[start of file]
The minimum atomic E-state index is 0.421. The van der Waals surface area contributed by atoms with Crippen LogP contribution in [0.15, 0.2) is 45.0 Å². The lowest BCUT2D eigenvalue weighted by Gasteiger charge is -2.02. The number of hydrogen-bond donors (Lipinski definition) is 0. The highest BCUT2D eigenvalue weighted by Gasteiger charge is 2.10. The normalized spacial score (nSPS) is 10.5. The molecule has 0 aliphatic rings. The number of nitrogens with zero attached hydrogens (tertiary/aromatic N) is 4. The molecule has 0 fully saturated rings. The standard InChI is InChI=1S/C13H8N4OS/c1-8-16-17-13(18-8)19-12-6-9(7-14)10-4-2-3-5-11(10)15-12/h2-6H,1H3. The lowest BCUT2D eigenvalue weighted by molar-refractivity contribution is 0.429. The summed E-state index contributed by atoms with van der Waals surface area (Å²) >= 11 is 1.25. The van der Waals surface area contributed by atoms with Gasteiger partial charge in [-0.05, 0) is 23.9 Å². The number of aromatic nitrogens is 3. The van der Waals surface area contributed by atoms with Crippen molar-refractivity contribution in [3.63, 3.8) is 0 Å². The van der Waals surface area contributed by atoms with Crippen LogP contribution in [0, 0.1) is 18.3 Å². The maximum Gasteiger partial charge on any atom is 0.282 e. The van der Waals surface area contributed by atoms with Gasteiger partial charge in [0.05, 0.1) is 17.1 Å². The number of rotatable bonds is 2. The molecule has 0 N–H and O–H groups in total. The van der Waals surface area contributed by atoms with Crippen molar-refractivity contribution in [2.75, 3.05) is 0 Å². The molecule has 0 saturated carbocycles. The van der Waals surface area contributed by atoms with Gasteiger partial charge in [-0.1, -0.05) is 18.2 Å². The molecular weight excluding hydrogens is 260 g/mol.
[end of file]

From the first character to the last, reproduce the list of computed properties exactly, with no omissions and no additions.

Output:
The minimum atomic E-state index is 0.421. The van der Waals surface area contributed by atoms with Crippen LogP contribution in [0.15, 0.2) is 45.0 Å². The lowest BCUT2D eigenvalue weighted by Gasteiger charge is -2.02. The number of hydrogen-bond donors (Lipinski definition) is 0. The highest BCUT2D eigenvalue weighted by Gasteiger charge is 2.10. The normalized spacial score (nSPS) is 10.5. The molecule has 0 aliphatic rings. The number of nitrogens with zero attached hydrogens (tertiary/aromatic N) is 4. The molecule has 0 fully saturated rings. The standard InChI is InChI=1S/C13H8N4OS/c1-8-16-17-13(18-8)19-12-6-9(7-14)10-4-2-3-5-11(10)15-12/h2-6H,1H3. The lowest BCUT2D eigenvalue weighted by molar-refractivity contribution is 0.429. The summed E-state index contributed by atoms with van der Waals surface area (Å²) >= 11 is 1.25. The van der Waals surface area contributed by atoms with Gasteiger partial charge in [-0.05, 0) is 23.9 Å². The number of aromatic nitrogens is 3. The van der Waals surface area contributed by atoms with Crippen molar-refractivity contribution in [3.63, 3.8) is 0 Å². The van der Waals surface area contributed by atoms with Crippen LogP contribution in [0, 0.1) is 18.3 Å². The maximum Gasteiger partial charge on any atom is 0.282 e. The van der Waals surface area contributed by atoms with Gasteiger partial charge in [0.05, 0.1) is 17.1 Å². The number of rotatable bonds is 2. The molecule has 0 N–H and O–H groups in total. The van der Waals surface area contributed by atoms with Crippen molar-refractivity contribution in [2.75, 3.05) is 0 Å². The molecule has 0 saturated carbocycles. The van der Waals surface area contributed by atoms with Gasteiger partial charge in [-0.1, -0.05) is 18.2 Å². The molecular weight excluding hydrogens is 260 g/mol.